Washington, D.C. — The overturning of Roe v. Wade by the U.S. Supreme Court exposed an urgent need to protect and expand access to contraceptive care. The Center for American Progress’ four-part series highlights best practices that can help improve and expand access to contraception at the state level. State policymakers have the opportunity to intervene in threats to care and pass legislation that advances contraception access.
To date, more than 19 million women live in contraceptive deserts or areas with insufficient access to the full range of birth control methods. This four-part series outlines actionable recommendations that state policymakers should take to improve reproductive health care in states across the country. The recommendations include implementing one-year dispensing policies, expanding pharmacists’ prescriptive authority to prescribe contraceptives, expanding family planning and contraceptive coverage through Medicaid, and implementing quality measures and person-centered care. When taken all together, these recommendations can reduce the significant costs involved in reproductive health services and improve the quality of health care services throughout all 50 states.
Each report in this series examines a policy recommendation that has the potential to reduce significant costs involved in reproductive health services; improve the quality of health care services; and, importantly, help people meet their family planning goals and reproductive health needs. A glimpse at these reports’ recommendations include:
- “Advancing Contraception Access in States Through One-Year Dispensing and Extended Supply Policies”: Examines how one-year dispensing is a promising avenue to increase contraception access and utilization at the state level. If implemented, this policy change would reduce the number of unnecessary trips that women have to make to a physician, therefore increasing consistency in contraception use, helping women better plan their pregnancies, and increasing financial savings for health programs and state economies.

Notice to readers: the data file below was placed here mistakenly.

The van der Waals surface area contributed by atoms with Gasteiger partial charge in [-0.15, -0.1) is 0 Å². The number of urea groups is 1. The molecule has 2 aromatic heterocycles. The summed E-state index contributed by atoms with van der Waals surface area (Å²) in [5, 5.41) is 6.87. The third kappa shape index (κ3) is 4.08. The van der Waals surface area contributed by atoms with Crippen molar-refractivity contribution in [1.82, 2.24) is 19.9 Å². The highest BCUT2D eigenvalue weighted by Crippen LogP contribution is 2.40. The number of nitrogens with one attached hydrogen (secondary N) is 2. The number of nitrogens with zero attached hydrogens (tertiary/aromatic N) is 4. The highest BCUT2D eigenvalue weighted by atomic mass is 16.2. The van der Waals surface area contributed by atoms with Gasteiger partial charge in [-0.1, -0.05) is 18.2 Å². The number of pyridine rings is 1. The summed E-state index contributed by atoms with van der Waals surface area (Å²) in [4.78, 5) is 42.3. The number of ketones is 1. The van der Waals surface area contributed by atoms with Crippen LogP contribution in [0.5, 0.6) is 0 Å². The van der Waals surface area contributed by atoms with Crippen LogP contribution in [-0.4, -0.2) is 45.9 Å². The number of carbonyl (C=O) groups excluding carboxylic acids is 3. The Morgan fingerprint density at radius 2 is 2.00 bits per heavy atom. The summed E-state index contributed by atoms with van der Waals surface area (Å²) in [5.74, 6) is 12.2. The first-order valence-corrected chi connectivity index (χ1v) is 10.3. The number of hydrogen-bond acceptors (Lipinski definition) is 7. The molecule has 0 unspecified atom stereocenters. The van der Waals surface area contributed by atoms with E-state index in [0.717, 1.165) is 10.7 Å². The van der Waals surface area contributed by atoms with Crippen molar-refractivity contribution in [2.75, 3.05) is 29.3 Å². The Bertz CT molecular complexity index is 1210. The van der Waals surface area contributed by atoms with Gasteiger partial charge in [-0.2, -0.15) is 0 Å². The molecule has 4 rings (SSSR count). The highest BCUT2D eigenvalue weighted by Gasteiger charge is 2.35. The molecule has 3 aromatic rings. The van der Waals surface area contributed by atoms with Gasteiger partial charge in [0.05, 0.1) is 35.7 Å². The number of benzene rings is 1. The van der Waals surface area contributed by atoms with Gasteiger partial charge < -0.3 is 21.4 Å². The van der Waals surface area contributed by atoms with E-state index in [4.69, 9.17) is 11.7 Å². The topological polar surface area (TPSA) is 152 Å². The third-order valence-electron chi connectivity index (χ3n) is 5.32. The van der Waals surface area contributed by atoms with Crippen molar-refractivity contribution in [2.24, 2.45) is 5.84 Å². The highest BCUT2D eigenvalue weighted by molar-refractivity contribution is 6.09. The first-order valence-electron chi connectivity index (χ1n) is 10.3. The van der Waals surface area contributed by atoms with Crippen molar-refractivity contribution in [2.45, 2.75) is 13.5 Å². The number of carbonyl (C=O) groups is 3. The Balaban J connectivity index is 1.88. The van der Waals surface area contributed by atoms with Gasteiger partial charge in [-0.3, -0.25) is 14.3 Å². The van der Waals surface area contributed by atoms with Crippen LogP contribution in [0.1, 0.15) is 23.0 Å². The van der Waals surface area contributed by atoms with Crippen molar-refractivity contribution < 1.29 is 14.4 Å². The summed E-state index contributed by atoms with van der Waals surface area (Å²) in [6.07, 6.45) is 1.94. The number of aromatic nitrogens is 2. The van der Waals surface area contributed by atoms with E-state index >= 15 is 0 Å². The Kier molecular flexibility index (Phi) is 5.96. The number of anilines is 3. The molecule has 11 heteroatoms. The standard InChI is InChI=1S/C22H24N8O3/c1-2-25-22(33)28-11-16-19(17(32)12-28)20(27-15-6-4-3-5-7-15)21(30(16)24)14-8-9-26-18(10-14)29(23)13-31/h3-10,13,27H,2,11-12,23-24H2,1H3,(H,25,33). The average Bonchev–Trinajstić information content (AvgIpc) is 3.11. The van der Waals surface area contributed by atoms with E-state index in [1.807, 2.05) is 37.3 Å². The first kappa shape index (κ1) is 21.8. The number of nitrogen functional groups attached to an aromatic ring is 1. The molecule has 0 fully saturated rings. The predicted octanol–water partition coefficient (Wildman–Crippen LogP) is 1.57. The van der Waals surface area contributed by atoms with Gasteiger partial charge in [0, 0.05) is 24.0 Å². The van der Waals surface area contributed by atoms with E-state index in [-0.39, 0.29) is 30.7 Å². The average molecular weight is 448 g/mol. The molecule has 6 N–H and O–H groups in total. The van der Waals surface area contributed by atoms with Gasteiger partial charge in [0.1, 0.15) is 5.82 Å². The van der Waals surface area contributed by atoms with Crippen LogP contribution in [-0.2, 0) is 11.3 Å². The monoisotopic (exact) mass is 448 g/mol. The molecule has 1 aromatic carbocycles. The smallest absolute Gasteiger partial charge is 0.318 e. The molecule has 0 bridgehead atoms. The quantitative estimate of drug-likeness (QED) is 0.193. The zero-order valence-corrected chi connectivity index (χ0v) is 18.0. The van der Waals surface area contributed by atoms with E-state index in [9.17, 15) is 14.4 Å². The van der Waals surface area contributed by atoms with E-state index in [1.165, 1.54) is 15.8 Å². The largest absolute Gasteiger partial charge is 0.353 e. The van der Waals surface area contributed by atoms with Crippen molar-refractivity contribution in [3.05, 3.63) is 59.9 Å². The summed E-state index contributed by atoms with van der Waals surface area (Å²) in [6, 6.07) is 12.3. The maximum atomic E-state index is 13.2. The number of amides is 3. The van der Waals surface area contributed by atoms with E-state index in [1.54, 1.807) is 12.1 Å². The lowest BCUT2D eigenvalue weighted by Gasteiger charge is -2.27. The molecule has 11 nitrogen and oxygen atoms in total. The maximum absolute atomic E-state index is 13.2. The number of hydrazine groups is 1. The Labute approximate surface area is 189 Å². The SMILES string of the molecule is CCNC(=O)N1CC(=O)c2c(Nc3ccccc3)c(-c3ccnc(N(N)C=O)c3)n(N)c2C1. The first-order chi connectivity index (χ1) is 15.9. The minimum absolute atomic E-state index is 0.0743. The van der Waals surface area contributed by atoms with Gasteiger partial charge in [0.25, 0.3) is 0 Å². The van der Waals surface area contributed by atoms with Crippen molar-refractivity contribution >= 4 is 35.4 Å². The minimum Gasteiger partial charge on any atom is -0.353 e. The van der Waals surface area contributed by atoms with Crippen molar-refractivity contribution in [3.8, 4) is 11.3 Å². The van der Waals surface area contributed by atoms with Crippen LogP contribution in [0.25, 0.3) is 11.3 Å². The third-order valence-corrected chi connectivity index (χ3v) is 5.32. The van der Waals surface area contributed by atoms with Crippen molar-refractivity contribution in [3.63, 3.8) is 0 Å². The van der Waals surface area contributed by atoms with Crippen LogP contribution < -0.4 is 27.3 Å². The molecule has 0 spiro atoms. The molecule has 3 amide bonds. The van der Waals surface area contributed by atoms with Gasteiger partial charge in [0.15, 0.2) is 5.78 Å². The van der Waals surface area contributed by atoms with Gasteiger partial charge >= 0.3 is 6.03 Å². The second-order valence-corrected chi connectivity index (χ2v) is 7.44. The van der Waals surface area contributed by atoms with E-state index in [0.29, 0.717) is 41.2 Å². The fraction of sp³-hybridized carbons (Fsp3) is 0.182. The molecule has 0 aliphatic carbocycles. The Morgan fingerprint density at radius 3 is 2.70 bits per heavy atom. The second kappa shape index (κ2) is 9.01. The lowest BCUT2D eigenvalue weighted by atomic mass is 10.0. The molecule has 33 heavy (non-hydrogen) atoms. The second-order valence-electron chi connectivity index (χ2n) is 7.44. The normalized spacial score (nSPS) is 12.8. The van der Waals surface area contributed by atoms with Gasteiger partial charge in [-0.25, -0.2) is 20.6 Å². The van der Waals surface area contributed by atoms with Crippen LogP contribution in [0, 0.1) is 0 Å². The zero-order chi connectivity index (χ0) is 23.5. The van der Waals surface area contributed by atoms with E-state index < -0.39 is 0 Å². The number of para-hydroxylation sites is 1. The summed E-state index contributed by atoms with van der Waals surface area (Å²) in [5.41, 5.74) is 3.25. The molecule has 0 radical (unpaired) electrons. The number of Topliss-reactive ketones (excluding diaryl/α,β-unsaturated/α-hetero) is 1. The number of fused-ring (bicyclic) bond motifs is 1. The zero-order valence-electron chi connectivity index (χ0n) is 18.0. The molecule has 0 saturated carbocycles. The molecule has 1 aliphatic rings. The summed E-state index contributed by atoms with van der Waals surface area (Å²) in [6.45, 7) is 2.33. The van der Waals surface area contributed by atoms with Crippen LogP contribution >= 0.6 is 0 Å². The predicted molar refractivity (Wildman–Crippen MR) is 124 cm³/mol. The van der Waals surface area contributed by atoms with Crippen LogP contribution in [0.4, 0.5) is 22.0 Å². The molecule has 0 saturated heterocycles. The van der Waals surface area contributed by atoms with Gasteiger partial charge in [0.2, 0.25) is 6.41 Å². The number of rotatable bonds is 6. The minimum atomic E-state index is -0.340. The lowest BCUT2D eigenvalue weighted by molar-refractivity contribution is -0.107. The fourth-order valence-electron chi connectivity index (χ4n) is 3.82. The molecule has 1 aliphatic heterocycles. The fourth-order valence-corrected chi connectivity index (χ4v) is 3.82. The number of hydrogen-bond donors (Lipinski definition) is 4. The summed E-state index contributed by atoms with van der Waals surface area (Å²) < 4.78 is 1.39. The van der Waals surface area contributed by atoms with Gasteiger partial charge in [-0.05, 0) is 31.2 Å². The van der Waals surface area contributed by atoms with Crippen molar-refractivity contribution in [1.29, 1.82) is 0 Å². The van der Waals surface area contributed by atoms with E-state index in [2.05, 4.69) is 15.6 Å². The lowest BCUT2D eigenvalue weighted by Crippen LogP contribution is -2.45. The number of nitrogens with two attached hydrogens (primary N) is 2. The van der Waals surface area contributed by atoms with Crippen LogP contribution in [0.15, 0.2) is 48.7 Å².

- “Advancing Contraception Access in States Through Expanded Pharmacist Prescribing”: Explores how expanding pharmacists’ prescriptive authority so that they can also prescribe contraceptives will help mitigate barriers to access contraception.
- “Advancing Access to Contraception Through Section 1115 Medicaid Waivers and State Plan Amendments”: Explains how states can pursue Section 1115 Medicaid waivers and state plan amendments to allow more people to have coverage for specified family planning services and visits.
- “Advancing Access to Contraception in the States Through Quality Measures and Person-Centered Contraceptive Counseling”: Argues that person-centered care helps more people receive quality care and education that is aligned with patients’ family planning goals.
“Birth control is essential health care, and there are far too many women who experience extensive systemic barriers and discrimination when trying to access contraceptive care. It’s imperative that our state policymakers take action to diminish barriers to and protect contraception access. These four recommendations taken together will help more women—and people of all genders—get access to the quality care they need and deserve,” said Kierra B. Jones, policy analyst on CAP’s Women’s Initiative team and author of this series.
Read the series here: “Improving Access to Birth Control at the State Level” by Kierra B. Jones
For more information or to speak with an expert, please contact Sarah Nadeau at firstname.lastname@example.org.